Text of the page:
The roughneck politics over release of tax returns has century-old roots in two California oil fields.
It grew from the corrupt administration of President Harding and its Teapot Dome scandal, which partly involved the Elk Hills and Buena Vista oil fields in Kern County.
A half-century later, President Nixon resurrected the issue of politicians’ tax returns as he began to drown in Watergate. A highlight of this Nixon tax dodge was his legendary declaration: “I am not a crook.”
Even before that, California Gov. Ronald Reagan gave Democrats a strong reason for demanding the release of his returns.
Reagan had opposed switching to payroll withholding of income taxes, arguing the state should stick with annual lump payments. “Taxes should hurt” so citizens don’t get comfortable paying them, he maintained. Turned out, the conservative Republican hadn’t paid any state income tax the previous year.
Although it’s surely no balm for President Trump’s tormented mind, the Democrats’ cry for release of tax returns hardly started with him.
It should be pointed out that former California Gov. Jerry Brown, a Democrat, refused to release his taxes when he ran for governor in 2010 and 2014. But no Democrat I’m aware of ever demanded that he make public his returns.
Republicans Harding, Nixon, Reagan and Trump became the Democrats’ fat tax targets. Shock!
Not that Trump’s tax returns shouldn’t be examined. They should be. Just not by every rummaging Tom, Dick and Harry looking at stuff that’s none of their business, like charitable donations. The returns should be studied in private by a congressional oversight committee. And if suspect, they should be investigated, perhaps in public hearings.
That’s what an obscure law stemming from the Teapot Dome scandal allows Congress to do. House Ways and Means Chairman Richard E. Neal (D-Mass.) is using the statute. He’s seeking Trump’s returns.
The Harding administration scandal, in 1921-22, involved the Teapot Dome oil field in Wyoming and the two California fields. They were Navy petroleum reserves that Harding turned over to the Interior Department. Interior Secretary Albert Fall then leased them to private companies at low rates without competitive bidding.
A congressional committee investigated. Fall was convicted of accepting bribes from the oil companies. He became the first presidential cabinet member to be imprisoned. Harding died of cardiac arrest in San Francisco’s Palace Hotel in 1923.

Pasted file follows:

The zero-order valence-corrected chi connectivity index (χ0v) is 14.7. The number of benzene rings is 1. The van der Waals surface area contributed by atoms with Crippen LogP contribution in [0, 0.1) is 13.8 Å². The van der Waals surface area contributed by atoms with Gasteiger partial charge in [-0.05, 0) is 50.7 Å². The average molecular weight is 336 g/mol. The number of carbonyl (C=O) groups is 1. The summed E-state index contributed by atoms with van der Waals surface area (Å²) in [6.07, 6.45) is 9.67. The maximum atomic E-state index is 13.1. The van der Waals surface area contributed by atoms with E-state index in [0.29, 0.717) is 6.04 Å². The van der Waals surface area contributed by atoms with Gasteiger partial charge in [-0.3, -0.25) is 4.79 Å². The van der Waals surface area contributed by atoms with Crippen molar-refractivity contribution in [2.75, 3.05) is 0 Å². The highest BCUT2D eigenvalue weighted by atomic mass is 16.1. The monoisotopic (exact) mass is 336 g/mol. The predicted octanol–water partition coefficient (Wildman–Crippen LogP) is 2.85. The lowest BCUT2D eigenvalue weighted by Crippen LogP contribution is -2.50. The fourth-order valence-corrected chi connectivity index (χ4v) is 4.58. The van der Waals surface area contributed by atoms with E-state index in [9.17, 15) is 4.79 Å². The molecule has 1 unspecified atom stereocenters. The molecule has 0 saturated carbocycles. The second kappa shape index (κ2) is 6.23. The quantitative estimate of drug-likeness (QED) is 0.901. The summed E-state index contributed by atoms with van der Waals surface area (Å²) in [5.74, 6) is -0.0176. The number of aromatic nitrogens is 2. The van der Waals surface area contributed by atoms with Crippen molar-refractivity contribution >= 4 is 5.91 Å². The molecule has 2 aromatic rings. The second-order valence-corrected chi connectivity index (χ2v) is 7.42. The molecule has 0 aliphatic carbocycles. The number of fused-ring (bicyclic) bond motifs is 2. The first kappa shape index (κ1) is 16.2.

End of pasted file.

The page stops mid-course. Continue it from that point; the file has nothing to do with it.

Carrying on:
In 1924, Congress passed the law that now allows Democrats to go after Trump’s returns.
Fast forward to 1973.
A Watergate lawsuit contained passing reference to a $500,000 tax deduction Nixon claimed for donating 1,000 boxes of papers to the National Archives. Reporters jumped on the story and foundered. Democrats demanded an audit. But Nixon opposed it and refused to release his taxes. The IRS deferred to the president.
Then data were leaked to a relatively small newspaper, the Providence Journal-Bulletin. The paper reported that in 1970 and 1971, Nixon had paid what amounted to a poor man’s taxes — $793 and $878, respectively — on presidential income of $400,000 plus. The documents donation had drastically reduced Nixon’s tax liability. Or so he thought.
At an editors’ conference, a delegate from the Providence newspaper pressed the president. And Nixon famously replied with a quote that would make any political strategist wince:
“I welcome this kind of examination, because people have got to know whether or not their president is a crook. Well, I am not a crook.”
The IRS reversed itself and began auditing Nixon’s returns. The president then caved and publicly released them. The IRS found Nixon’s donation to be improper, and he paid nearly half his net worth in back taxes. The reporter, 31-year-old Jack White, won a Pulitzer Prize.
Since then, all major-party presidential nominees — except President Ford in 1976 and Trump in 2016 — have voluntarily released their tax returns. Ford at least provided a summary. Trump offered only poppycock.
Reagan released his returns reluctantly when he ran for president in 1980. But he had no practical option, especially after what happened in 1971.
A Franchise Tax Board employee opened Reagan’s mailed return and couldn’t keep secret what she found. Who could? She told a downtown Sacramento salesclerk. The clerk told her daughter. Her daughter was a journalism student at Cal State Sacramento and had a campus radio show.
The student, Rose King, reported on air that Reagan had paid no state income tax for 1970. Not many people heard her show. But she also interned for state Senate Democratic Caucus Chairman Mervyn Dymally of Los Angeles. Dymally tipped off a Capitol television reporter. And Reagan was asked about it at his weekly news conference.
The startled governor replied: “You know something, I don’t actually know whether I did [pay taxes] or not.”
He really didn’t know. But minutes after the news conference, Reagan’s office confirmed that “because of business reverses” he had owed no state tax. Something about a loophole cattle herd. He did pay a federal tax.
“I never saw Reagan angry, but he was this time,” recalls George Steffes, his legislative liaison who became a respected Sacramento lobbyist. “And his staff was angry because his lawyer [future U.S. Atty. Gen. William French Smith] had not said anything about it. We were blindsided.
“Reagan slammed his glasses down on the desk and said, ‘I can make more money in a month in Hollywood than I’m making as governor of California.’”
He was making $49,100 — and afterward making sure he was paying taxes on every cent.
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